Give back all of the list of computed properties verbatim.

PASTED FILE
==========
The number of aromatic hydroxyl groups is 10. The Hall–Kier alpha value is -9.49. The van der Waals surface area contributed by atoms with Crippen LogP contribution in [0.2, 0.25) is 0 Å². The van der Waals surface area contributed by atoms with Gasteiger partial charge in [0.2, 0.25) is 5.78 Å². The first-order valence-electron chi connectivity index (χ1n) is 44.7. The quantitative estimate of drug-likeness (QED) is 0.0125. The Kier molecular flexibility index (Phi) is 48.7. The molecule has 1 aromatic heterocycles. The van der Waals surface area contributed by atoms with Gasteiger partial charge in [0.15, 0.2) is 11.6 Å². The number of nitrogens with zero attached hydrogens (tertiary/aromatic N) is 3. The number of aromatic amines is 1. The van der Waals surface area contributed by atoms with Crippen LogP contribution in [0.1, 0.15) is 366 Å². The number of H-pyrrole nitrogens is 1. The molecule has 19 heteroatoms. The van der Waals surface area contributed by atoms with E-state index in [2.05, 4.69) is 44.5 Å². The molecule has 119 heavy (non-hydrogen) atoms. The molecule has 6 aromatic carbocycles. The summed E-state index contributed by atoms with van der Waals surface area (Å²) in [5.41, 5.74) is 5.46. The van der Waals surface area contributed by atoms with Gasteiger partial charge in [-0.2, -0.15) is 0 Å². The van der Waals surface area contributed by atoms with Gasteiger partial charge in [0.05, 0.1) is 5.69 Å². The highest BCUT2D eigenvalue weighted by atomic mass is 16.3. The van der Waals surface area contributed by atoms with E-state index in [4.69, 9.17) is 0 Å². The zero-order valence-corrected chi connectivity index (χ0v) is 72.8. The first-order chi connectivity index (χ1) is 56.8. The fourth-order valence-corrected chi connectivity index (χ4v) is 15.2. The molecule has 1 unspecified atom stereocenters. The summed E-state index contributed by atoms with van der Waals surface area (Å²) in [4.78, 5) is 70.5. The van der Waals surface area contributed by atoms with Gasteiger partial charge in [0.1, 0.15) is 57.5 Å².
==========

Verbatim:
The number of aromatic hydroxyl groups is 10. The Hall–Kier alpha value is -9.49. The van der Waals surface area contributed by atoms with Crippen LogP contribution in [0.2, 0.25) is 0 Å². The van der Waals surface area contributed by atoms with Gasteiger partial charge in [0.2, 0.25) is 5.78 Å². The first-order valence-electron chi connectivity index (χ1n) is 44.7. The quantitative estimate of drug-likeness (QED) is 0.0125. The Kier molecular flexibility index (Phi) is 48.7. The molecule has 1 aromatic heterocycles. The van der Waals surface area contributed by atoms with Gasteiger partial charge in [0.15, 0.2) is 11.6 Å². The number of nitrogens with zero attached hydrogens (tertiary/aromatic N) is 3. The number of aromatic amines is 1. The van der Waals surface area contributed by atoms with Crippen LogP contribution in [0.1, 0.15) is 366 Å². The number of H-pyrrole nitrogens is 1. The molecule has 19 heteroatoms. The van der Waals surface area contributed by atoms with E-state index in [2.05, 4.69) is 44.5 Å². The molecule has 119 heavy (non-hydrogen) atoms. The molecule has 6 aromatic carbocycles. The summed E-state index contributed by atoms with van der Waals surface area (Å²) in [5.41, 5.74) is 5.46. The van der Waals surface area contributed by atoms with Gasteiger partial charge in [-0.2, -0.15) is 0 Å². The van der Waals surface area contributed by atoms with Gasteiger partial charge in [0.05, 0.1) is 5.69 Å². The highest BCUT2D eigenvalue weighted by atomic mass is 16.3. The van der Waals surface area contributed by atoms with E-state index in [4.69, 9.17) is 0 Å². The zero-order valence-corrected chi connectivity index (χ0v) is 72.8. The first-order chi connectivity index (χ1) is 56.8. The fourth-order valence-corrected chi connectivity index (χ4v) is 15.2. The molecule has 1 unspecified atom stereocenters. The summed E-state index contributed by atoms with van der Waals surface area (Å²) in [4.78, 5) is 70.5. The van der Waals surface area contributed by atoms with Gasteiger partial charge in [0.1, 0.15) is 57.5 Å².